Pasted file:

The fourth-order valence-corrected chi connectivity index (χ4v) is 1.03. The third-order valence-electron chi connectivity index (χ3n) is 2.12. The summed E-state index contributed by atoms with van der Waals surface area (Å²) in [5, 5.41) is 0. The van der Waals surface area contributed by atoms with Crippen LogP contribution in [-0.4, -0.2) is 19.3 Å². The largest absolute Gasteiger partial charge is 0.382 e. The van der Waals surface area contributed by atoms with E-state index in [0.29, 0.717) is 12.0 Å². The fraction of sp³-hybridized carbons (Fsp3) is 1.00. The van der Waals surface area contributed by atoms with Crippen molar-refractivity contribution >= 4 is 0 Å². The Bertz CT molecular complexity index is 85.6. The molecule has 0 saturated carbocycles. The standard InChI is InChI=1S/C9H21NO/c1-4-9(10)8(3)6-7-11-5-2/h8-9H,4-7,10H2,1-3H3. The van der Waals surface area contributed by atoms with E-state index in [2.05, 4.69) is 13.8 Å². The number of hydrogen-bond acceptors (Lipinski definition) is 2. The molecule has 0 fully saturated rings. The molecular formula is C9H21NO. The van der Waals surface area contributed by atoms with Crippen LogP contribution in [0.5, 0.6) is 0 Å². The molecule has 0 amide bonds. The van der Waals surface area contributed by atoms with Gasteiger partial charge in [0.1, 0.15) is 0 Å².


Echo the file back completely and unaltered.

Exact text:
The fourth-order valence-corrected chi connectivity index (χ4v) is 1.03. The third-order valence-electron chi connectivity index (χ3n) is 2.12. The summed E-state index contributed by atoms with van der Waals surface area (Å²) in [5, 5.41) is 0. The van der Waals surface area contributed by atoms with Crippen LogP contribution in [-0.4, -0.2) is 19.3 Å². The largest absolute Gasteiger partial charge is 0.382 e. The van der Waals surface area contributed by atoms with E-state index in [0.29, 0.717) is 12.0 Å². The fraction of sp³-hybridized carbons (Fsp3) is 1.00. The van der Waals surface area contributed by atoms with Crippen molar-refractivity contribution >= 4 is 0 Å². The Bertz CT molecular complexity index is 85.6. The molecule has 0 saturated carbocycles. The standard InChI is InChI=1S/C9H21NO/c1-4-9(10)8(3)6-7-11-5-2/h8-9H,4-7,10H2,1-3H3. The van der Waals surface area contributed by atoms with E-state index in [2.05, 4.69) is 13.8 Å². The number of hydrogen-bond acceptors (Lipinski definition) is 2. The molecule has 0 fully saturated rings. The molecular formula is C9H21NO. The van der Waals surface area contributed by atoms with Crippen LogP contribution in [0.5, 0.6) is 0 Å². The molecule has 0 amide bonds. The van der Waals surface area contributed by atoms with Gasteiger partial charge in [0.1, 0.15) is 0 Å².